Monday, June 13, 2011
My daughter Christiana Jacobson recently returned from the Dominican Republic where she was part of a Micro-finance field study for Northeastern University. While she was there, she came across a young boy whose legs had been severely burned. As they healed, they had webbed together taking away his ability to walk. In an attempt to reach out to help Joselito, Christiana wrote this story. As a result? Joselito will be getting the surgery he needs....and Lord willing, he will one day walk with his friends!
Joselito was on the ground, crouching with a sad facial expression that immediately made me focus my attention to the burns on his legs. Three years ago, when he was only six, he and some boys were playing and set fire to a bottle of paint thinner. It exploded on him, severely burning his legs.
Joselito underwent surgery. He spent over a year in intensive care. Since Joselito had never been exposed to the air conditioning in intensive care room, he often became cold and would crouch at the end of his bed. His parents were not there constantly to help him straighten his legs. As a result, the tissue from his knees and upper legs became connected while his wounds were healing.
Since then, Joselito hasnʼt been able to stand up. For the past two years, he had had to walk in a crouching position with the help of his hands. Although he is 9, he canʼt attend school because the walk there is far, nor would he be able to sit at a desk. The other students would ridicule him.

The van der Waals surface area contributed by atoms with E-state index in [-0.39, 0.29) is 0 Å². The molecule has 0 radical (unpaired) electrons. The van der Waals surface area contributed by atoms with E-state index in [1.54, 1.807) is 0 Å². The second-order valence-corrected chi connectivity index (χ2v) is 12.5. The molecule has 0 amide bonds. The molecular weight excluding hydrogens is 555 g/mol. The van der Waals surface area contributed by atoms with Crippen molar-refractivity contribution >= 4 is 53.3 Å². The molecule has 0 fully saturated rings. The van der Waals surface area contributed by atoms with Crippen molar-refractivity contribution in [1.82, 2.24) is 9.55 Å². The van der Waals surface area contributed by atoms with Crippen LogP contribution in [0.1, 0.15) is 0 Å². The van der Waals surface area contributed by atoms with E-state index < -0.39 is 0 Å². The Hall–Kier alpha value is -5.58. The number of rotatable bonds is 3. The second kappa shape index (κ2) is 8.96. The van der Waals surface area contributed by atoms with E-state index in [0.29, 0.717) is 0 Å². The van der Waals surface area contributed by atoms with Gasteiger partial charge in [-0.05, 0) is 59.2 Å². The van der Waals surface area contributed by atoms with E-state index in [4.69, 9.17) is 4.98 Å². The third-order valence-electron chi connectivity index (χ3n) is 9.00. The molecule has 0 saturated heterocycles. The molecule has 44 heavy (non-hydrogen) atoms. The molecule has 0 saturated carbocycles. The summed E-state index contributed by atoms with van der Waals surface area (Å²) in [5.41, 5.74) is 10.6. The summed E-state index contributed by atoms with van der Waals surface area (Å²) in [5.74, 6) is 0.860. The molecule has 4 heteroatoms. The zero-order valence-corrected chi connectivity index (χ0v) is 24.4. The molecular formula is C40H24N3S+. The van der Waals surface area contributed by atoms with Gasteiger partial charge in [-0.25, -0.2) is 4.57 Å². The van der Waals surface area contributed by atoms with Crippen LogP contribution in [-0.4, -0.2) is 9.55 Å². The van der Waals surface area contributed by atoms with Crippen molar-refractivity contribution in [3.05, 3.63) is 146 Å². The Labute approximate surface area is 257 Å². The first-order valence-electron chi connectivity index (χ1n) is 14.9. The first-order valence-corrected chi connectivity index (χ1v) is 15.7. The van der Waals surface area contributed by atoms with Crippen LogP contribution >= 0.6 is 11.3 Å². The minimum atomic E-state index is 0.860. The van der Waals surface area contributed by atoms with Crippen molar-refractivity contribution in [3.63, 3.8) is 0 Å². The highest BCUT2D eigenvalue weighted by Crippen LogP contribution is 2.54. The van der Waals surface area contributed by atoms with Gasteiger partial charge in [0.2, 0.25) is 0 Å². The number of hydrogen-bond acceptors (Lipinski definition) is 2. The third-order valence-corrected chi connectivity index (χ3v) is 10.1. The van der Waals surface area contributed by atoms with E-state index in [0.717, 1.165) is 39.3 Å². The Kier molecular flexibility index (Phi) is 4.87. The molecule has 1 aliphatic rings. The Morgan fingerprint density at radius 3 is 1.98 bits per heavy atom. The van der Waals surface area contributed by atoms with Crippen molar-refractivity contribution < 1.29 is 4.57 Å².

People that live in communities like the one Joselito lives in survive on about $2 a day. Joselitoʼs mother, Ana Guillen, rallied the women in the community eight months ago so that they could start their own Bank of Hope. I didnʼt get the chance to meet her but I learned from the loan officer that she is a hard worker- not only does she invest the RD$ 10,000 she borrowed from Esperanza on underwear, refreshments and snacks, but she also works cleaning an office during the work week.
Anaʼs income barely allows her to provide her family with more than one meal per day, which is why Joselito has learned to live the way he has these past three years. To me, it seemed unfair and unacceptable, and so easy to fix: another surgery and appropriate rehabilitation. At this point we have been able to secure a doctor who is willing to perform the surgery, but we are looking for monetary donations to help pay for the rehabilitation. If you are able to help in any way, it would go a long way. Please contact Ximena at: email@example.com if you’d be willing to help.